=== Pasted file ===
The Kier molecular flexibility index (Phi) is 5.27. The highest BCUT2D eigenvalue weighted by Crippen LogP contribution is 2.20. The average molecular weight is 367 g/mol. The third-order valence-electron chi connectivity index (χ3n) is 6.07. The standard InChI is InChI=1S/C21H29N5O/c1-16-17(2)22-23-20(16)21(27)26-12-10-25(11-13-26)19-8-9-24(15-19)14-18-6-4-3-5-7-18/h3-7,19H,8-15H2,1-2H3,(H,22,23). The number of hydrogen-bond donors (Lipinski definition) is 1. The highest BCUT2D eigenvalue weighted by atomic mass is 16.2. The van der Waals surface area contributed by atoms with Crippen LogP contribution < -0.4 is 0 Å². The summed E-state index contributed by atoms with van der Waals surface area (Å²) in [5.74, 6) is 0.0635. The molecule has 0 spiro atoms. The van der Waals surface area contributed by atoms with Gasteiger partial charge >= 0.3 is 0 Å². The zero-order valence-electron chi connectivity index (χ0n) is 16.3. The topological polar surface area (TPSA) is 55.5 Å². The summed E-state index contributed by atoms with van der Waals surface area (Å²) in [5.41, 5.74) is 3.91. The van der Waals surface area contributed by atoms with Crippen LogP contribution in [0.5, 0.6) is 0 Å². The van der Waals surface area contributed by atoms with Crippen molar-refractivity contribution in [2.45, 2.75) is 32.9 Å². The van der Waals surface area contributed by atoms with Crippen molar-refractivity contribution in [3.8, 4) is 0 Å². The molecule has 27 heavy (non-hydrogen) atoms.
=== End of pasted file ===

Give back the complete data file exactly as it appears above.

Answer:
The Kier molecular flexibility index (Phi) is 5.27. The highest BCUT2D eigenvalue weighted by Crippen LogP contribution is 2.20. The average molecular weight is 367 g/mol. The third-order valence-electron chi connectivity index (χ3n) is 6.07. The standard InChI is InChI=1S/C21H29N5O/c1-16-17(2)22-23-20(16)21(27)26-12-10-25(11-13-26)19-8-9-24(15-19)14-18-6-4-3-5-7-18/h3-7,19H,8-15H2,1-2H3,(H,22,23). The number of hydrogen-bond donors (Lipinski definition) is 1. The highest BCUT2D eigenvalue weighted by atomic mass is 16.2. The van der Waals surface area contributed by atoms with Crippen LogP contribution < -0.4 is 0 Å². The summed E-state index contributed by atoms with van der Waals surface area (Å²) in [5.74, 6) is 0.0635. The molecule has 0 spiro atoms. The van der Waals surface area contributed by atoms with Gasteiger partial charge >= 0.3 is 0 Å². The zero-order valence-electron chi connectivity index (χ0n) is 16.3. The topological polar surface area (TPSA) is 55.5 Å². The summed E-state index contributed by atoms with van der Waals surface area (Å²) in [5.41, 5.74) is 3.91. The van der Waals surface area contributed by atoms with Crippen LogP contribution in [0.5, 0.6) is 0 Å². The van der Waals surface area contributed by atoms with Crippen molar-refractivity contribution in [2.45, 2.75) is 32.9 Å². The van der Waals surface area contributed by atoms with Crippen molar-refractivity contribution in [3.8, 4) is 0 Å². The molecule has 27 heavy (non-hydrogen) atoms.